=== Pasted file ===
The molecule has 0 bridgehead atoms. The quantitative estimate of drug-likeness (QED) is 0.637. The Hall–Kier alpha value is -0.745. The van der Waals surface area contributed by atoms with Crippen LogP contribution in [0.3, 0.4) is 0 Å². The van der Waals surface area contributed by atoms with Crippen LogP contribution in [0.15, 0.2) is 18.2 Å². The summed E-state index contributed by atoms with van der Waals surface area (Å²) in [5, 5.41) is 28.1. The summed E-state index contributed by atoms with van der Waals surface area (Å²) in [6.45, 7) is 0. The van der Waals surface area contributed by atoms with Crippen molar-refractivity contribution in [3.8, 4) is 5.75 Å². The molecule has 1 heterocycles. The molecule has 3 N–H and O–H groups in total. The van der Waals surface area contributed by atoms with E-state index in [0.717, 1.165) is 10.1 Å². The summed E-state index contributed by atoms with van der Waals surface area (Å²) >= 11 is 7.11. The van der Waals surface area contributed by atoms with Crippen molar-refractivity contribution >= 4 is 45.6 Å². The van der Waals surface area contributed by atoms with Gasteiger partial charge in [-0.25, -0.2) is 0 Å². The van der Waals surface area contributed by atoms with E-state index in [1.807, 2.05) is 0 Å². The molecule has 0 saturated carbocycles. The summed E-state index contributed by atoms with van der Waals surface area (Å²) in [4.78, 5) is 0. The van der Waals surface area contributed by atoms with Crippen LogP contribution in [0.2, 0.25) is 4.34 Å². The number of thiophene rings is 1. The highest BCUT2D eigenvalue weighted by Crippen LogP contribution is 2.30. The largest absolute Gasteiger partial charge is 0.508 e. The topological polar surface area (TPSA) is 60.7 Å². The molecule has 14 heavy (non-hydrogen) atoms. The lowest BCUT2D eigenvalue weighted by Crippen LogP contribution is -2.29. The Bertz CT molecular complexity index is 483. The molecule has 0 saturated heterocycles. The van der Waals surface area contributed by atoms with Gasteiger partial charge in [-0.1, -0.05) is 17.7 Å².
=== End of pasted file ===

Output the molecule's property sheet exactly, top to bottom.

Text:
The molecule has 0 bridgehead atoms. The quantitative estimate of drug-likeness (QED) is 0.637. The Hall–Kier alpha value is -0.745. The van der Waals surface area contributed by atoms with Crippen LogP contribution in [0.3, 0.4) is 0 Å². The van der Waals surface area contributed by atoms with Crippen LogP contribution in [0.15, 0.2) is 18.2 Å². The summed E-state index contributed by atoms with van der Waals surface area (Å²) in [5, 5.41) is 28.1. The summed E-state index contributed by atoms with van der Waals surface area (Å²) in [6.45, 7) is 0. The van der Waals surface area contributed by atoms with Crippen molar-refractivity contribution in [3.8, 4) is 5.75 Å². The molecule has 1 heterocycles. The molecule has 3 N–H and O–H groups in total. The van der Waals surface area contributed by atoms with E-state index in [0.717, 1.165) is 10.1 Å². The summed E-state index contributed by atoms with van der Waals surface area (Å²) >= 11 is 7.11. The van der Waals surface area contributed by atoms with Crippen molar-refractivity contribution >= 4 is 45.6 Å². The van der Waals surface area contributed by atoms with Gasteiger partial charge in [-0.25, -0.2) is 0 Å². The van der Waals surface area contributed by atoms with E-state index in [1.807, 2.05) is 0 Å². The molecule has 0 saturated carbocycles. The summed E-state index contributed by atoms with van der Waals surface area (Å²) in [4.78, 5) is 0. The van der Waals surface area contributed by atoms with Crippen LogP contribution in [0.2, 0.25) is 4.34 Å². The number of thiophene rings is 1. The highest BCUT2D eigenvalue weighted by Crippen LogP contribution is 2.30. The largest absolute Gasteiger partial charge is 0.508 e. The topological polar surface area (TPSA) is 60.7 Å². The molecule has 14 heavy (non-hydrogen) atoms. The lowest BCUT2D eigenvalue weighted by Crippen LogP contribution is -2.29. The Bertz CT molecular complexity index is 483. The molecule has 0 saturated heterocycles. The van der Waals surface area contributed by atoms with Gasteiger partial charge in [-0.1, -0.05) is 17.7 Å².